Response Retributivism: Defending the Duty to Punish
46 Pages Posted: 2 Nov 2018
Date Written: October 10, 2018
Punishment presents a problem. While we generally believe that intentionally harming others is impermissible, it is widely presumed that this problem can be overcome in the case of punishment. Nonetheless, many worry about the justification of excessive punishment, especially given the state of criminal justice today. This paper offers a moderate retributive justification of punishment that avoids many of the classic problems associated with retributive theories, while retaining their intuitively compelling answer to the problem of punishment. The response-retributive theory proposed restructures traditional retributive theories: rather than relying on offender-centric reasons for punishment, response retributivism offers a punisher-centric justification, which takes the role of the punisher as well as the relations between the wrongdoer and punisher as central to the justification of punishment.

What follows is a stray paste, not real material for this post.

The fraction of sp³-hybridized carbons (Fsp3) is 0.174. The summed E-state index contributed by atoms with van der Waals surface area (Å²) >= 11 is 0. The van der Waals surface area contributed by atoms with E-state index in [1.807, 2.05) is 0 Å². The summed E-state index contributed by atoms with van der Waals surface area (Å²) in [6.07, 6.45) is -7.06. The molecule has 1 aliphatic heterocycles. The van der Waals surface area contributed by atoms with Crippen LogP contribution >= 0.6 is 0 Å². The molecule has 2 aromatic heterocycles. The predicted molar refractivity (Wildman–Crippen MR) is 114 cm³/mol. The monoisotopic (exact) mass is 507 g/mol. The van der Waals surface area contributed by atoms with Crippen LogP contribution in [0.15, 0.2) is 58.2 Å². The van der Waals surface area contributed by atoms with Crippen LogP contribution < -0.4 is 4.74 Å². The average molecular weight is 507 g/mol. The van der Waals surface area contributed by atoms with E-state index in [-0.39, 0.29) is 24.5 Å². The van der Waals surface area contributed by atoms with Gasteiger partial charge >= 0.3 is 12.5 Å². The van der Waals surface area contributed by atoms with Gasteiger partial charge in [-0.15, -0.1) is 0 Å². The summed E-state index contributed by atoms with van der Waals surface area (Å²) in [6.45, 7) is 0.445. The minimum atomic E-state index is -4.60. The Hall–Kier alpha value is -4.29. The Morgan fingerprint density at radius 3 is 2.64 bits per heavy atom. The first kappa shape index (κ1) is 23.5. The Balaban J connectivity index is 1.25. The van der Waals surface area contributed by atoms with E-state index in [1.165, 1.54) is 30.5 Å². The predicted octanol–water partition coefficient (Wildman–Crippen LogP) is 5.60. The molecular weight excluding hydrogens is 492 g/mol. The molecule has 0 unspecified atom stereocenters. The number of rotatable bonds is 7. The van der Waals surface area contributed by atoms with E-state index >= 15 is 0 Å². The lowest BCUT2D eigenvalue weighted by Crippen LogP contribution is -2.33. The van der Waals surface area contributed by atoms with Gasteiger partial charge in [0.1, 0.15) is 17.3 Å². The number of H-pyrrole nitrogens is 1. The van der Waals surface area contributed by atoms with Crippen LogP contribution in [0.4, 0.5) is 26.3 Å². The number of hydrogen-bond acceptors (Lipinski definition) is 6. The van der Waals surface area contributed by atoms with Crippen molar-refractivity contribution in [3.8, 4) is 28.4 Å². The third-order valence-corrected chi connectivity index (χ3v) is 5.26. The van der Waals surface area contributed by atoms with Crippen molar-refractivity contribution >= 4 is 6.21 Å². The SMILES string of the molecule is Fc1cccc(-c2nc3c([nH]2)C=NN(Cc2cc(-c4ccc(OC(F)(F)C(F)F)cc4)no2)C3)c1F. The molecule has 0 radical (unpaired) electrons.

The paper proposes that punishment is justified in terms of the ethics of appropriate response to wrongdoing and the duty that those in relevant relations with the wrongdoer have to dissociate from the devaluation inherent in the wrongdoer’s action. It demonstrates that on such account, while the harm and suffering involved in punishment is rightly imposed, it is not “good.” This open a space to argue for the relevance of a second duty in the context of punishment: the duty to mitigate our retributive practices. The paper demonstrates that the proposed theory offers a unitary theory of punishment, which has the resources to justify not only criminal punishment, but punishment as it is imposed across all relations: private, institutional and public. It thus further provides a springboard for grounding claims regarding requisite punishment in non-state institutions (e.g. academic institutions and sports clubs) and private contexts as well.
Keywords: Punishment, Retribution, Desert, Punishment Theory, Criminal Theory, Legal Philosophy, Moral Philosophy
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